Thousands of pottery sherds were found at the Itter Crescent and Fane Road Allotment excavations. We can recognise a variety of Roman pottery types – and because the fashions were always changing we can use pot sherds to help date other finds.
Most of the pottery was made locally and included types known as greyware and Nene Valley colour coated ware. The Nene Valley pottery was dipped into coloured liquid clay (a slip) which when fired in a kiln turned brown, orange, green or black. This pottery, which dates from the 2nd to 4th centuries included flagons, cups and beakers. It was widely distributed, having been found as far afield as Hadrian’s Wall and the south-west of England.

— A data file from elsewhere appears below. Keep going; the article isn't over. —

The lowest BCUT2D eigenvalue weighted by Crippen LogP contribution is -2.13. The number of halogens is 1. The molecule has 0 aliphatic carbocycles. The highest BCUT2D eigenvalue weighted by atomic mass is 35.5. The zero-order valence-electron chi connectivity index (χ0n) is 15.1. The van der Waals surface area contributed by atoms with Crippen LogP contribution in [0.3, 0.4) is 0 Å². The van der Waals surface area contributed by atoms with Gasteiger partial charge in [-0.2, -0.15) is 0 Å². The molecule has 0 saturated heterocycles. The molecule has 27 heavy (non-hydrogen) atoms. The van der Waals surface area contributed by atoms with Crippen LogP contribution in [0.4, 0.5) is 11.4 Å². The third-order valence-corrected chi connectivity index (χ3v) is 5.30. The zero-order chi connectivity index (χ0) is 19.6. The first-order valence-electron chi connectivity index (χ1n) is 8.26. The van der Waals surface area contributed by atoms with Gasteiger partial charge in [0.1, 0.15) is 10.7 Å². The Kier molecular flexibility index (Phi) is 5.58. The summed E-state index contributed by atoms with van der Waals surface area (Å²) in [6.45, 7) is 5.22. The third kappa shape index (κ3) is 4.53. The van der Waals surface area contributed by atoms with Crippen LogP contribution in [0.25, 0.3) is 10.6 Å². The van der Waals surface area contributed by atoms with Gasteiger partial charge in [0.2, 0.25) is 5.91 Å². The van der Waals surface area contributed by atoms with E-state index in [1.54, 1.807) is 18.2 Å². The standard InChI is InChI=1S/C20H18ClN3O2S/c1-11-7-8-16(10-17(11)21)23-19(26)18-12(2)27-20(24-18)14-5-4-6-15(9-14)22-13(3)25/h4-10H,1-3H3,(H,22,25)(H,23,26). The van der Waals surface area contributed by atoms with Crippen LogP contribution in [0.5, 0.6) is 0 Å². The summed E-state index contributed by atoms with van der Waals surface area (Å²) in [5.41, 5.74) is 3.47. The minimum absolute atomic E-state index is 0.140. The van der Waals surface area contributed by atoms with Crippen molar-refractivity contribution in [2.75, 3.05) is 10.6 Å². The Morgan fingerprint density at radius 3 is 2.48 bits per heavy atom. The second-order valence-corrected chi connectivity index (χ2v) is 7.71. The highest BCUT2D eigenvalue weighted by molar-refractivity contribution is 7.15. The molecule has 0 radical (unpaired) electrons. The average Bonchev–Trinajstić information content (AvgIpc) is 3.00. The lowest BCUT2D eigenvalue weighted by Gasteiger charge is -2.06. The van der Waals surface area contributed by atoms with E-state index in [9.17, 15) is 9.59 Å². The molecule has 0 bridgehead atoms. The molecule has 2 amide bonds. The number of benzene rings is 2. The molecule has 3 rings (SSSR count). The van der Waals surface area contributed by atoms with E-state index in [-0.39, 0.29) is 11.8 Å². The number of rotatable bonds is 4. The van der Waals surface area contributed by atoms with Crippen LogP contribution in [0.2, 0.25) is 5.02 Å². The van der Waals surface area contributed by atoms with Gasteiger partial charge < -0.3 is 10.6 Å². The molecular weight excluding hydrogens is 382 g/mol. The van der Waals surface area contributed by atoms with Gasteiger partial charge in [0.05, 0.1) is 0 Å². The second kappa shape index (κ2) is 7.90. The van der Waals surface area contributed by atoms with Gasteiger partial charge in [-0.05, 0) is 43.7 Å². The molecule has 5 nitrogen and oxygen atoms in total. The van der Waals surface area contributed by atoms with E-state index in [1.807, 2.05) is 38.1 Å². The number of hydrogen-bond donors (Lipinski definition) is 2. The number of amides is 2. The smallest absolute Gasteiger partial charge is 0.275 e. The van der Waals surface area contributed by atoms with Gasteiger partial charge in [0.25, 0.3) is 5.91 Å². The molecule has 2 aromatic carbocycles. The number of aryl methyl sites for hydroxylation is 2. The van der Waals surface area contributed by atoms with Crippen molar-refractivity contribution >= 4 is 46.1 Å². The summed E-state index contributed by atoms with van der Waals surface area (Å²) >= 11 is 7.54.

High quality imported pottery called Samian ware from Gaul (France) was also found along with fragments of glass vessels. The villa owners would use such table and glassware to impress their guests as they relaxed and entertained in the luxurious surroundings. Parts of amphora used for transporting wine, olive oil and fish sauce were also found, showing that the villa residents would have enjoyed imported luxury goods.